Before you start trading crypto, you must learn how this sector works. To do so, you first need to know about a few terms people use when trading cryptocurrency.
#1 Cryptocurrency Prices
The price of cryptocurrencies is always on the move, and you can’t control it. When it comes to trading, though, that doesn’t mean you should give up. There are plenty of ways to make money as a cryptocurrency trader.
Knowing the cryptocurrency prices is essential to successful cryptocurrency trading. The information necessary for your investment decisions comes from the web. That helps you know what’s going on in the market before it becomes relevant for your own trading needs or even when there isn’t any relevant information yet.
#2 Market Cap
A lot of cryptocurrency beginners wonder how market capitalization is calculated. Their confusion is well-founded: the crypto trading scene can be difficult to navigate, and it’s easy to get lost in jargon without knowing what you’re talking about. However, understanding the core terms of market capitalization can help people keep track of how a project is doing as a whole.
Market capitalization refers to the total value of all cryptocurrencies on the market. To find this number take a given cryptocurrency’s price and multiply it by its circulating supply.
The beauty of using this metric lies in its versatility: it allows one to compare different cryptocurrencies against each other based on their comparative size. For example, if someone wanted to find out which coin had a higher value—Bitcoin or Ethereum—they could quickly do so by comparing their respective market capitalizations (it turns out that Bitcoin has a much higher value).
Another useful way to think about the market cap is that it gives us an idea of how much money would be needed for any single person or entity to buy up every single coin on the marketplace. This number gives us some idea as to how decentralized a cryptocurrency is: if you were able to buy up most coins with minimal effort, then that means there aren’t too many individuals holding onto them at once (and they might not be too keen on selling them off).
#3 Fiat Currency
Fiat currency (also referred to as legal tender) is the money that a government has declared to be legal for paying debts. It’s sometimes called central bank money because it is issued by a central bank. That differs from other forms of money such as commodity money and representative money. A fiat currency is different than a commodity currency in that you can’t necessarily redeem it for something useful like gold or silver if you need new pants or groceries.
Fiat currencies are created when governments issue them as legal tender and then regulate their value. If you’re wondering who regulates these fiat currencies, the answer is the government itself.
The government doesn’t want to encourage inflation, so they control how much fiat currency gets into circulation at any one time by issuing bonds, selling securities (such as treasury bills), or creating and spending more fiat currency itself (borrowing).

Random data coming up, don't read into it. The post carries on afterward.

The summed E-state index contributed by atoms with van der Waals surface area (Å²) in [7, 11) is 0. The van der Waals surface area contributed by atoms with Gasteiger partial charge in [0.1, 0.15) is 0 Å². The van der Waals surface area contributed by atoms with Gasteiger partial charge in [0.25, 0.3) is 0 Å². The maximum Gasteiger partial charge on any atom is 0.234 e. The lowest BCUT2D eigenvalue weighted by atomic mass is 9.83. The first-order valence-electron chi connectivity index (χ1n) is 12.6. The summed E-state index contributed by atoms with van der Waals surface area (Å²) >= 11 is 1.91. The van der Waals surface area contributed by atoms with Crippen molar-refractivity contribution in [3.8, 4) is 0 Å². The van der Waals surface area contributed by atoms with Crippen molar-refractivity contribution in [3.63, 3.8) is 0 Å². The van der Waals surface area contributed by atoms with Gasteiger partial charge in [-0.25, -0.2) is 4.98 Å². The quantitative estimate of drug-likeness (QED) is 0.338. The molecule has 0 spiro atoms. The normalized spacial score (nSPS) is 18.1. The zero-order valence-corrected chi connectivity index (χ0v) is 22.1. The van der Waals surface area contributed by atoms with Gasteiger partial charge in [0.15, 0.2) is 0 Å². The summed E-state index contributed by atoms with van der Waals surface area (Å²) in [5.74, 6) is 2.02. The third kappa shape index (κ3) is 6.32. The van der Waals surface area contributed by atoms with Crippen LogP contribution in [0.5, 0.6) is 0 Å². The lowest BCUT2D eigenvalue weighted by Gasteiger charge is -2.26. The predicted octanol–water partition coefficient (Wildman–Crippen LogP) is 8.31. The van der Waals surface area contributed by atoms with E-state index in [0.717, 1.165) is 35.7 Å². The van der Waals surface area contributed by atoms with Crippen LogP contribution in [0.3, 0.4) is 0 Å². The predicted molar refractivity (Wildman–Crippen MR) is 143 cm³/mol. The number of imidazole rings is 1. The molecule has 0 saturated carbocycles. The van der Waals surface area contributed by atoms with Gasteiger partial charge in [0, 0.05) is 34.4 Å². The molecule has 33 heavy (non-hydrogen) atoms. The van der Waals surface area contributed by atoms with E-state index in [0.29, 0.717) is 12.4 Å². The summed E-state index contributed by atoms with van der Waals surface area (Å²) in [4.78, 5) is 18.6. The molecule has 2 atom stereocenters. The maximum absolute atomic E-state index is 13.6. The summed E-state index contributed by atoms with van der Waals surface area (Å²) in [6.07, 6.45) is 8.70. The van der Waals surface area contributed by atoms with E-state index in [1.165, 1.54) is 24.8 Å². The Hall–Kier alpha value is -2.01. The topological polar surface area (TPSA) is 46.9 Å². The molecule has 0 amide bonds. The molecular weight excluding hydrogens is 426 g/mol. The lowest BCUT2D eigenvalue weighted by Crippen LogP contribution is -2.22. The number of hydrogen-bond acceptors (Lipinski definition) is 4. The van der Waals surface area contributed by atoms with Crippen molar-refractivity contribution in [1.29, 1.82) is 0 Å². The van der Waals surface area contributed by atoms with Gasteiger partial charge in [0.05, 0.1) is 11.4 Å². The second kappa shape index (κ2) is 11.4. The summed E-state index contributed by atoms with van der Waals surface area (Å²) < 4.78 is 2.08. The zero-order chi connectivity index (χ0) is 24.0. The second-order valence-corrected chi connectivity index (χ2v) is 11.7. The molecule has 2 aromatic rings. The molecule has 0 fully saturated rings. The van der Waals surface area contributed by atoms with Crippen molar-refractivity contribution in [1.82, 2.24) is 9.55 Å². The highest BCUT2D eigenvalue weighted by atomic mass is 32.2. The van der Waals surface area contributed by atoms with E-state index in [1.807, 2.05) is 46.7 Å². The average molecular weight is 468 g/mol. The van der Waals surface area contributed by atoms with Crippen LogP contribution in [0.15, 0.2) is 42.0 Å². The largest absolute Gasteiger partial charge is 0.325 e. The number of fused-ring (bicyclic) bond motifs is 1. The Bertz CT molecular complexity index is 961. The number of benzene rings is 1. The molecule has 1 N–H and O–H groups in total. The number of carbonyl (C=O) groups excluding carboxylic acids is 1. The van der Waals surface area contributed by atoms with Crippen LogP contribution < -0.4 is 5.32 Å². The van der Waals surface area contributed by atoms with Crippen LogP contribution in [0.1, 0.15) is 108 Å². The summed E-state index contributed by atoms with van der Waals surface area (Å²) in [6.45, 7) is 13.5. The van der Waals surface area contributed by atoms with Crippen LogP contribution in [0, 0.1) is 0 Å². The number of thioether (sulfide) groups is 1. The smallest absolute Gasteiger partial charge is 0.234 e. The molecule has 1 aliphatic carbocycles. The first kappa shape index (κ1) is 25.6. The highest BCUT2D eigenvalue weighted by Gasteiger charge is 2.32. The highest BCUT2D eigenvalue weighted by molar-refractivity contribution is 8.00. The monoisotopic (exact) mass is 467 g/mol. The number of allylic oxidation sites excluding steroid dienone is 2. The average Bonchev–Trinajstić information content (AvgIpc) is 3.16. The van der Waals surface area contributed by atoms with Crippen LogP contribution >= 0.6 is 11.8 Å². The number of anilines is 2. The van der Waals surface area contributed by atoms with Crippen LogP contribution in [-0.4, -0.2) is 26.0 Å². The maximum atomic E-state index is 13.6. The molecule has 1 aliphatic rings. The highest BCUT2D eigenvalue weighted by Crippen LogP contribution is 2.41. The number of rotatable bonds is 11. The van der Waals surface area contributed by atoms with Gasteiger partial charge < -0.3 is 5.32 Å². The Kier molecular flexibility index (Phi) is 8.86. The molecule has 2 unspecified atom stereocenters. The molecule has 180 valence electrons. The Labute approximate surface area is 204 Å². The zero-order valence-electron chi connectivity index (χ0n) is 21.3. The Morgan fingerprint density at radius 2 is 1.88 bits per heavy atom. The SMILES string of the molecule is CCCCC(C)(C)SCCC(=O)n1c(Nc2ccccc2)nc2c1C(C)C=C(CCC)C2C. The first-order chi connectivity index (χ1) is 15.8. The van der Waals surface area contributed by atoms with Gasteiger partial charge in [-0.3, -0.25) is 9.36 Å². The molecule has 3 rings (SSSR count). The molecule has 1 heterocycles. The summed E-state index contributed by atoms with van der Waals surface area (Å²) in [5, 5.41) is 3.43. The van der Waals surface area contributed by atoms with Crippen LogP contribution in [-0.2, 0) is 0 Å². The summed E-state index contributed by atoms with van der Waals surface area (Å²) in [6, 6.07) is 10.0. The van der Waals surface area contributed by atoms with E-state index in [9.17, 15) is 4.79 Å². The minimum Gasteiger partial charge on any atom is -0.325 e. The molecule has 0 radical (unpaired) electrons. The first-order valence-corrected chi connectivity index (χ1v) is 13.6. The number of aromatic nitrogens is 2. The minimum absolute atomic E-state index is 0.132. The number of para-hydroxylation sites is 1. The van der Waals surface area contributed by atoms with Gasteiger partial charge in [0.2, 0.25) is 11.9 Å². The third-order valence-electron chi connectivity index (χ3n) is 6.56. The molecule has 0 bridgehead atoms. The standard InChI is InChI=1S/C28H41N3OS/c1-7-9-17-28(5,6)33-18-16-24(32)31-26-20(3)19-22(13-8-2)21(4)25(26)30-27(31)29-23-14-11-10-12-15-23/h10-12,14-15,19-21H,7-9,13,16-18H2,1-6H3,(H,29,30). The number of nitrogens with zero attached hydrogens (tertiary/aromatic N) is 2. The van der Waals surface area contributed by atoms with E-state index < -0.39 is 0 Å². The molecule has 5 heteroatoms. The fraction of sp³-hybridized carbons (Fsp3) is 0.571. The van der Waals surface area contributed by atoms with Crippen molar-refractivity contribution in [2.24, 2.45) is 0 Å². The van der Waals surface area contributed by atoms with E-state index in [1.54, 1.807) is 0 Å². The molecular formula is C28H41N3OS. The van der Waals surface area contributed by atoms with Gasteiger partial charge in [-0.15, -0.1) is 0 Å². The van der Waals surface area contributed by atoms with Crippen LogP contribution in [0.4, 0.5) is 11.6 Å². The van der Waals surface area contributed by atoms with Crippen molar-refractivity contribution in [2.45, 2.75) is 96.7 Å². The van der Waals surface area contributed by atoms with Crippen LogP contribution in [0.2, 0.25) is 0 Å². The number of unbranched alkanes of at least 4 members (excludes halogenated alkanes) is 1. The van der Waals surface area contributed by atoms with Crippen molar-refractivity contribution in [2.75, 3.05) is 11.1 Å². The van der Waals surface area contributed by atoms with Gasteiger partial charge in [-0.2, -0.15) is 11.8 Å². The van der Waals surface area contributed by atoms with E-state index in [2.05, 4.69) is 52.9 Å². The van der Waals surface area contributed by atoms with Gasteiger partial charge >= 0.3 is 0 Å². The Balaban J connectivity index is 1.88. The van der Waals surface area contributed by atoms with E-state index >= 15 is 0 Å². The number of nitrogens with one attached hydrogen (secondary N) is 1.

They also ensure that the value of their fiat currency stays consistent relative to another country’s fiat currency. They do so by regulating its value and buying or selling their own as needed on foreign exchanges to maintain their exchange rate with other countries’ currencies.
#4 Centralized Exchanges
When it comes to cryptocurrency, many people are confused by the difference between centralized and decentralized exchanges. While both can be confusing on their own, you must gain a firm understanding of each before you start trading in earnest.
A centralized exchange is any cryptocurrency exchange website that isn’t peer-to-peer; instead, you trade with the company itself. The company holds your funds and matches your trades. When you want to sell some crypto currencies and get back fiat money (such as US dollars) or another cryptocurrency, the exchange does so for you at whatever price they deem appropriate at that time.
You are limited to selling your coins through whichever method they support (typically wire transfers or credit cards). In other words, centralized exchanges control your private key and have control over your funds; therefore, if something goes wrong on the site like getting hacked or shut down by authorities, all of your cryptocurrency could be lost forever!
With a custodial exchange, it’s the company that holds onto all of your assets when you’re trading. Instead of directly owning them yourself in a non-custodial wallet (which is what happens with most cryptocurrencies), these companies take ownership of them for safekeeping while also ensuring security against bad actors who might try to steal from users.
#5 Cryptocurrency Exchanges
A cryptocurrency exchange is a place that facilitates the buying and selling of cryptocurrency. It’s essentially a site where you can trade one cryptocurrency for another or buy it with fiat currency. With the rise of this new asset class, many exchanges have popped up to capitalize on the demand by buyers (and sellers). You can also use exchanges to quickly and easily convert your crypto into local currency.
#6 Crypto to Crypto Exchanges
Because of their decentralized nature, cryptocurrencies are generally traded through exchanges that match buyers and sellers—typically, when someone wants to buy a cryptocurrency using fiat currency, they must first sell the cryptocurrency they already own. That can be done through crypto-to-crypto exchanges.
For example, if you have Bitcoin and want to purchase Ethereum with it, you’d need to find an exchange where the two currencies are listed under the same heading. You would then trade your Bitcoin for Ethereum on this platform.
This article has summarized some of the essential cryptocurrency terms you should know before entering the crypto trading scene. So, you must understand these terminologies properly before letting yourself loose out there.